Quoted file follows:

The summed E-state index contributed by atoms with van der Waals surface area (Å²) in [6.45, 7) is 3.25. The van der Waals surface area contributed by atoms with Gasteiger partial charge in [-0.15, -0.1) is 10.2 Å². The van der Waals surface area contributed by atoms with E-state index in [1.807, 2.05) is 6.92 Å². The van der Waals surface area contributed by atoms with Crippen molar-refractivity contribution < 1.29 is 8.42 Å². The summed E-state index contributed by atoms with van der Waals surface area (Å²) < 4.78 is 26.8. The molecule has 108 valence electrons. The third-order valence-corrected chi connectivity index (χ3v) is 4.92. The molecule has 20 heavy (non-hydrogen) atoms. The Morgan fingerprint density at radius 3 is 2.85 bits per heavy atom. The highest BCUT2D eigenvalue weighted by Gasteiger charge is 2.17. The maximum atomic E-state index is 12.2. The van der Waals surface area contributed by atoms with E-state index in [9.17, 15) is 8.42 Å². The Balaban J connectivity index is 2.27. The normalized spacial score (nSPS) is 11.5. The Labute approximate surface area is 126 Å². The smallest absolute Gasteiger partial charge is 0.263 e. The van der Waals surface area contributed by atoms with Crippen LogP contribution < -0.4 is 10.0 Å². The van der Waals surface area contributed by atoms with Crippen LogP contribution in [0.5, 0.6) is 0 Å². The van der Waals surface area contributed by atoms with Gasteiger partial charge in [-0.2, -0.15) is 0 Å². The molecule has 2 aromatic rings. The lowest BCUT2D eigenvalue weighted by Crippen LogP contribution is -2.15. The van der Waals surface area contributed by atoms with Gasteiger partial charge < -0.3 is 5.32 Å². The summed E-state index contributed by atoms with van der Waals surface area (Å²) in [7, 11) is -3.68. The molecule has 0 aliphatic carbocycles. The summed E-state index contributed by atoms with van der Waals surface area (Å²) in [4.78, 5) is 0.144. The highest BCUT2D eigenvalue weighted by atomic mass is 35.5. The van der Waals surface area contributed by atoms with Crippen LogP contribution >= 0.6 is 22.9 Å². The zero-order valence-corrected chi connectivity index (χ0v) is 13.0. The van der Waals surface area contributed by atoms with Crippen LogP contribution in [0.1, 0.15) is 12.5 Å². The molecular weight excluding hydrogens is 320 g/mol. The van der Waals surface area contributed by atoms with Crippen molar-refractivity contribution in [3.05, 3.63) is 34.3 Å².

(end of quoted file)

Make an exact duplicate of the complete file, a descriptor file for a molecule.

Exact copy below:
The summed E-state index contributed by atoms with van der Waals surface area (Å²) in [6.45, 7) is 3.25. The van der Waals surface area contributed by atoms with Gasteiger partial charge in [-0.15, -0.1) is 10.2 Å². The van der Waals surface area contributed by atoms with E-state index in [1.807, 2.05) is 6.92 Å². The van der Waals surface area contributed by atoms with Crippen molar-refractivity contribution < 1.29 is 8.42 Å². The summed E-state index contributed by atoms with van der Waals surface area (Å²) < 4.78 is 26.8. The molecule has 108 valence electrons. The third-order valence-corrected chi connectivity index (χ3v) is 4.92. The molecule has 20 heavy (non-hydrogen) atoms. The Morgan fingerprint density at radius 3 is 2.85 bits per heavy atom. The highest BCUT2D eigenvalue weighted by Gasteiger charge is 2.17. The maximum atomic E-state index is 12.2. The van der Waals surface area contributed by atoms with E-state index in [9.17, 15) is 8.42 Å². The Balaban J connectivity index is 2.27. The normalized spacial score (nSPS) is 11.5. The Labute approximate surface area is 126 Å². The smallest absolute Gasteiger partial charge is 0.263 e. The van der Waals surface area contributed by atoms with Crippen LogP contribution < -0.4 is 10.0 Å². The van der Waals surface area contributed by atoms with Crippen LogP contribution in [0.5, 0.6) is 0 Å². The van der Waals surface area contributed by atoms with Gasteiger partial charge in [-0.2, -0.15) is 0 Å². The molecule has 2 aromatic rings. The lowest BCUT2D eigenvalue weighted by Crippen LogP contribution is -2.15. The van der Waals surface area contributed by atoms with Gasteiger partial charge < -0.3 is 5.32 Å². The summed E-state index contributed by atoms with van der Waals surface area (Å²) in [7, 11) is -3.68. The molecule has 0 aliphatic carbocycles. The summed E-state index contributed by atoms with van der Waals surface area (Å²) in [4.78, 5) is 0.144. The highest BCUT2D eigenvalue weighted by atomic mass is 35.5. The van der Waals surface area contributed by atoms with Crippen LogP contribution >= 0.6 is 22.9 Å². The zero-order valence-corrected chi connectivity index (χ0v) is 13.0. The van der Waals surface area contributed by atoms with Crippen LogP contribution in [0.1, 0.15) is 12.5 Å². The molecular weight excluding hydrogens is 320 g/mol. The van der Waals surface area contributed by atoms with Crippen molar-refractivity contribution in [3.05, 3.63) is 34.3 Å².